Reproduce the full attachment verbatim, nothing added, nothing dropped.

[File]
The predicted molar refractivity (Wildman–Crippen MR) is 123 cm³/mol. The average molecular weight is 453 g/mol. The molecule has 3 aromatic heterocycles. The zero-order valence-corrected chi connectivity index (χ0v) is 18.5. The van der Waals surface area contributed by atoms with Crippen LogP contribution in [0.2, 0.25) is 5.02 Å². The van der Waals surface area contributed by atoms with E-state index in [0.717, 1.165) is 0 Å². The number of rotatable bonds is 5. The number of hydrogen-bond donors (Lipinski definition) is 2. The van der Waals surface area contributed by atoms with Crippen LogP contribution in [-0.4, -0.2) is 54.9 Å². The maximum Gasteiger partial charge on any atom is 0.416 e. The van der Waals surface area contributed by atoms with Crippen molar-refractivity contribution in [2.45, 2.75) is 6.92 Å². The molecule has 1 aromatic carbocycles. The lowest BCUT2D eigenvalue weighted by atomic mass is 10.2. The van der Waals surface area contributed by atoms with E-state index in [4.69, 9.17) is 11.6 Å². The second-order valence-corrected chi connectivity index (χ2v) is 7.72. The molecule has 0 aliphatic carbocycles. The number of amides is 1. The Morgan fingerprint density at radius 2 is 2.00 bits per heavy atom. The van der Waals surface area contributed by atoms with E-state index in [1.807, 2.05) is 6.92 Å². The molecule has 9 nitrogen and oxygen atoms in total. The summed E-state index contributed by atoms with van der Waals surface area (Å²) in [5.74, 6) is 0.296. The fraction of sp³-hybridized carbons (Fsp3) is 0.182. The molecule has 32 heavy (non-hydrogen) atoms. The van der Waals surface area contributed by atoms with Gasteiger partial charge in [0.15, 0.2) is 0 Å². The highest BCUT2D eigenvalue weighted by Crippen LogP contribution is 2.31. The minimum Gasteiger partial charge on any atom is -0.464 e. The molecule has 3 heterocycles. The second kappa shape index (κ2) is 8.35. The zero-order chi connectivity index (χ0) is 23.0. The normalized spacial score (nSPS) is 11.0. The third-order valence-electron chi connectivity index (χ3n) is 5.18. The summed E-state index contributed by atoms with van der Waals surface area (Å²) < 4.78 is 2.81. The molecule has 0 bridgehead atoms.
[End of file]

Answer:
The predicted molar refractivity (Wildman–Crippen MR) is 123 cm³/mol. The average molecular weight is 453 g/mol. The molecule has 3 aromatic heterocycles. The zero-order valence-corrected chi connectivity index (χ0v) is 18.5. The van der Waals surface area contributed by atoms with Crippen LogP contribution in [0.2, 0.25) is 5.02 Å². The van der Waals surface area contributed by atoms with E-state index in [0.717, 1.165) is 0 Å². The number of rotatable bonds is 5. The number of hydrogen-bond donors (Lipinski definition) is 2. The van der Waals surface area contributed by atoms with Crippen LogP contribution in [-0.4, -0.2) is 54.9 Å². The maximum Gasteiger partial charge on any atom is 0.416 e. The van der Waals surface area contributed by atoms with Crippen molar-refractivity contribution in [2.45, 2.75) is 6.92 Å². The molecule has 1 aromatic carbocycles. The lowest BCUT2D eigenvalue weighted by atomic mass is 10.2. The van der Waals surface area contributed by atoms with E-state index in [4.69, 9.17) is 11.6 Å². The second-order valence-corrected chi connectivity index (χ2v) is 7.72. The molecule has 0 aliphatic carbocycles. The number of amides is 1. The Morgan fingerprint density at radius 2 is 2.00 bits per heavy atom. The van der Waals surface area contributed by atoms with E-state index in [1.807, 2.05) is 6.92 Å². The molecule has 9 nitrogen and oxygen atoms in total. The summed E-state index contributed by atoms with van der Waals surface area (Å²) in [5.74, 6) is 0.296. The fraction of sp³-hybridized carbons (Fsp3) is 0.182. The molecule has 32 heavy (non-hydrogen) atoms. The van der Waals surface area contributed by atoms with Gasteiger partial charge in [0.15, 0.2) is 0 Å². The highest BCUT2D eigenvalue weighted by Crippen LogP contribution is 2.31. The minimum Gasteiger partial charge on any atom is -0.464 e. The molecule has 3 heterocycles. The second kappa shape index (κ2) is 8.35. The zero-order chi connectivity index (χ0) is 23.0. The normalized spacial score (nSPS) is 11.0. The third-order valence-electron chi connectivity index (χ3n) is 5.18. The summed E-state index contributed by atoms with van der Waals surface area (Å²) < 4.78 is 2.81. The molecule has 0 bridgehead atoms.